- Lisa Ling: Fair and balanced sensationalism
"Who's going to love my child?” asks the father of a 7-year-old boy named Hailey, who wears dresses, identifies as a girl and plays with dolls. “Who’s going to fall in love with her?” Our America is straightforward and honest, giving the mind something to chew on.
The focus here is on the nitty-gritty, the provocative, the unglamorous. It explores the sometimes awkward recesses of the culturally taboo, immersing viewers in social controversial topics that some might rather see swept under the rug.
Lisa Ling (The View’s former Generation X golden child) doesn’t tell you what to think about faith healers, sex offenders, the transgendered, “praying the gay away” or mail-order brides. Rather, she encourages viewers to make their own judgments.
Were the subject matter presented for entertainment shock value, drizzled with the melodramatic sap of Extreme Makeover: Home Edition, or spearheaded by someone theatrical and self-absorbed (like Tyra Banks), Our America could have sunk to the level of Wife Swap.
But Ling nimbly toes the tightrope of non-partisanship. She’s personable and compassionate, taking care to explore both ends of the opinion spectrum by asking questions for skeptics and believers, sympathizers and opponents.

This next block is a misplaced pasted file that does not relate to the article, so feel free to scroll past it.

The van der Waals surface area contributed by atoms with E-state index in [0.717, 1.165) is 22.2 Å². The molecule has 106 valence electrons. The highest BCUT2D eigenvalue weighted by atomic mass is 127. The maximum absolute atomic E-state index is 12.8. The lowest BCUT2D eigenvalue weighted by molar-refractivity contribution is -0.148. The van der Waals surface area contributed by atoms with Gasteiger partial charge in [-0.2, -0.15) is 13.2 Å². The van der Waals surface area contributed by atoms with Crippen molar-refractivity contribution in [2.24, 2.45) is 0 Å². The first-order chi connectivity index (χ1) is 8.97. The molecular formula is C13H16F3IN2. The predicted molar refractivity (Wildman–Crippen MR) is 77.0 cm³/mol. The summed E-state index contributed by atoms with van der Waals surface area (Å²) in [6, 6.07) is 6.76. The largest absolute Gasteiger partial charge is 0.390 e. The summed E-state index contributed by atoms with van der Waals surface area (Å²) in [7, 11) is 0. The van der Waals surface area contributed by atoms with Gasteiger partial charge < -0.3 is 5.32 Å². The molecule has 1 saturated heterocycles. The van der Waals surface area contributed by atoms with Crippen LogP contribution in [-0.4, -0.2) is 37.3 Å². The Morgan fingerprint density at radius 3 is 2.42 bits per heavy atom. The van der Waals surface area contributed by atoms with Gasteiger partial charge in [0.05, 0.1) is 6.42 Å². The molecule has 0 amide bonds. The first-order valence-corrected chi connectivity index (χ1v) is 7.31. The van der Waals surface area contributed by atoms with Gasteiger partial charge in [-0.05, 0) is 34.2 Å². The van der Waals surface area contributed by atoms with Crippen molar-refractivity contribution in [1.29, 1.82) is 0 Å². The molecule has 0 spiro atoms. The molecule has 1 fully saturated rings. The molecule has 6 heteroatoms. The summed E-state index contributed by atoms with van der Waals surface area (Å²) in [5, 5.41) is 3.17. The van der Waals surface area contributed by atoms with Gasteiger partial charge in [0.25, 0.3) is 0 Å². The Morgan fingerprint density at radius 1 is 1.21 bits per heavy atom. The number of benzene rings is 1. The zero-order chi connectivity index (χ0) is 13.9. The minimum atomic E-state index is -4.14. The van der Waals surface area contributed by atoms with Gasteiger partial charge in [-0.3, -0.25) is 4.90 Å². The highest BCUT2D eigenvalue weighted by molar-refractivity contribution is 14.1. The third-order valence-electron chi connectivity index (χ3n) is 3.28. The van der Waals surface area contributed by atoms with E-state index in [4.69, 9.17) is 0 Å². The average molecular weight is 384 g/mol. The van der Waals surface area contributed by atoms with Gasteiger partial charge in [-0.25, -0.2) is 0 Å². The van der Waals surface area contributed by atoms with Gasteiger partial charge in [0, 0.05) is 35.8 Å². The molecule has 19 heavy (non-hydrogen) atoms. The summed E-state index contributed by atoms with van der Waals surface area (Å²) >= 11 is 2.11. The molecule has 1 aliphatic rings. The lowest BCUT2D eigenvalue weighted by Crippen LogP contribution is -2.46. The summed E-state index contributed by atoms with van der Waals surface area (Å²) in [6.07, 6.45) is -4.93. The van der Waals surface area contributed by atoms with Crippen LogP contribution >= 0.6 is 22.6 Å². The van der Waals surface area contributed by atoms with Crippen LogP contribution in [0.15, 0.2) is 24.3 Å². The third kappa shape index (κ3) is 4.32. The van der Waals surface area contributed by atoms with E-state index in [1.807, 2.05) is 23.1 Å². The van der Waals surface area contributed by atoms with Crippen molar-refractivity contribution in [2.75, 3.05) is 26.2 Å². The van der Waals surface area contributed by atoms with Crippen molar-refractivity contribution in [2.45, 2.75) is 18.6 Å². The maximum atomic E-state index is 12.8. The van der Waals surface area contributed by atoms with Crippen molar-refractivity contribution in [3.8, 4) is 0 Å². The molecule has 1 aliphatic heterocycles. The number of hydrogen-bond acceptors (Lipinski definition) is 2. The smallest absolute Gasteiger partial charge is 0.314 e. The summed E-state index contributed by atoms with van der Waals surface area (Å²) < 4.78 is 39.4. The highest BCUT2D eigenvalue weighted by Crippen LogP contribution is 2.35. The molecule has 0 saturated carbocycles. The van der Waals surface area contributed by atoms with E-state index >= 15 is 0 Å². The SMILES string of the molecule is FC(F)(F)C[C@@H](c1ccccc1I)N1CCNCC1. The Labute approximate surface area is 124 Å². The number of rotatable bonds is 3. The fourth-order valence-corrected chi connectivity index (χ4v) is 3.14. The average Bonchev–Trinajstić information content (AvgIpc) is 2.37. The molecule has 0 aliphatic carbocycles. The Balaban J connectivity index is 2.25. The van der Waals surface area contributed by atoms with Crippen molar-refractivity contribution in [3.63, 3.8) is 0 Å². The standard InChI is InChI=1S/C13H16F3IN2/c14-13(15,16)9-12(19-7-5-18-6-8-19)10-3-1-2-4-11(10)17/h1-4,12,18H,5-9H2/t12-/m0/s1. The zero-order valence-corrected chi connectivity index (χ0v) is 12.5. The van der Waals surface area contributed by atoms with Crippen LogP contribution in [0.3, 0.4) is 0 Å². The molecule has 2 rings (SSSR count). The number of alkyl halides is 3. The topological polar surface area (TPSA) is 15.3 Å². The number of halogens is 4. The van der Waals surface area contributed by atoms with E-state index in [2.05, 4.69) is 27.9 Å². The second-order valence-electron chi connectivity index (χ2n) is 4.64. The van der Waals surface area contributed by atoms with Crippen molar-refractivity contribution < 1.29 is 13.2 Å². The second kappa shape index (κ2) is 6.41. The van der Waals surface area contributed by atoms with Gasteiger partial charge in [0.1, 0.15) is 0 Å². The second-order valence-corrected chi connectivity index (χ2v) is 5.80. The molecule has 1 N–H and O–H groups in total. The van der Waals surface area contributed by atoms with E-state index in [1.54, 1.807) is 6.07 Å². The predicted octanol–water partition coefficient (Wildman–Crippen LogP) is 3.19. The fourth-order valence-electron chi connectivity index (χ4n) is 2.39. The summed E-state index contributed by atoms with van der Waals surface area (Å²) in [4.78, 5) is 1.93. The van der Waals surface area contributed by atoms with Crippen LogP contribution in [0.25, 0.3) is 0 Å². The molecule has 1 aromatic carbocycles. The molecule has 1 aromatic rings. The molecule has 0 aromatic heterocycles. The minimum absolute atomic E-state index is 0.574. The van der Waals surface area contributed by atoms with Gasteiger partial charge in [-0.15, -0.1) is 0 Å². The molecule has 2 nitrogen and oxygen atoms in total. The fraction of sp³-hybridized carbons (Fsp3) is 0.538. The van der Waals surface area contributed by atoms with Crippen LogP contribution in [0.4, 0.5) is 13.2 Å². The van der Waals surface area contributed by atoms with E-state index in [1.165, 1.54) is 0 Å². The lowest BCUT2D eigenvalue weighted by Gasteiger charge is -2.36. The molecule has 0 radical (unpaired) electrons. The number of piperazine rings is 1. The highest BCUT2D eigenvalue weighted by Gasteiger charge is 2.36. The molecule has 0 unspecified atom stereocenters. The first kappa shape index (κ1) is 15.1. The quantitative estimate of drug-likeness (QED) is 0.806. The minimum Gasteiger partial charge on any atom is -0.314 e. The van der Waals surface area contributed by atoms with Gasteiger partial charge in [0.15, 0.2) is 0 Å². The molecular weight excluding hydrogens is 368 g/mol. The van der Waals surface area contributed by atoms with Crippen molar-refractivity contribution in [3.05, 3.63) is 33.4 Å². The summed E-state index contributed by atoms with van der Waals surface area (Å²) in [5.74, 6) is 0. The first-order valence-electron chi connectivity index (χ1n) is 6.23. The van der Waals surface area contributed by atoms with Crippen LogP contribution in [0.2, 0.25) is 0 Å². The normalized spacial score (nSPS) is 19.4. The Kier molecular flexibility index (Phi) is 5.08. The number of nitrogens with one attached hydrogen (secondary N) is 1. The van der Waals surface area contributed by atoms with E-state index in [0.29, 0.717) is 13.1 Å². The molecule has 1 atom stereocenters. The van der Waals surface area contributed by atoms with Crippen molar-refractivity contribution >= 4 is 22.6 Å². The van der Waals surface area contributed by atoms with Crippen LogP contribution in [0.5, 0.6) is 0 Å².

“I’ve been to heaven,” a 20-something faith healer tells her. “Were you on drugs?” she asks. Ling gets emotionally invested, especially with her voice-overs — a questionable element that critics may argue compromises her objectivity. Yet as curiosity mounts with each new character (“How is this flamboyant, monster-truck-driving minister not an embezzling charlatan?”), Ling is there, directly but respectfully prodding the elephants in the room.
Even without Ling’s narrative, the raw footage is powerful enough to stand on its own — like the shot of a loner paraplegic descending in a glass elevator into the sanctuary of a mega-church, where he’s hoping to be healed.
“This is just a blink compared to eternity,” he later tells the camera, with heart-wrenching disappointment but unflagging resolve.
I cried during the first two episodes, and I’m not blaming the wine I was drinking.
Ling or no Ling, the people and their stories broaden your perspective.
That’s good TV.
Our America with Lisa Ling, Tuesdays, 10 pm, OWN
Destination Truth: Live from Ireland
Obviously you’ll be doing Irish car bombs at O’Doherty’s or Whiskey Dick’s when this airs, so record it. What better way to suffer through the morning after St. Patrick’s than watching paranormal investigators and ghost hunters explore the ruins of Duckett’s Grove Castle in Ireland and confront the banshee myth? (Syfy, March 17, 7 pm)
Beyond Scared Straight
If your kid’s a punk, make him or her watch this show, in which at-risk teens get a taste of what’s coming if they don’t get their act together. Convicted murderers escort youth around state prisons, exposing them to degrading conditions such as no-privacy rules, strip searches and feces-throwing. If that doesn’t do the trick, sign your unruly offspring up for the show.
(A&E, Thursdays, 10 pm)
Who Do You Think You Are?
Watching celebrities visit genealogists and historians in a quest to piece together their family history can be intriguing — if you actually give a damn about the celebrities. Steve Buscemi and Lionel Richie? OK. The wasted hour I spent with Vanessa Williams, on the other hand, is something I’ll never get back. (NBC, Fridays, 8 pm)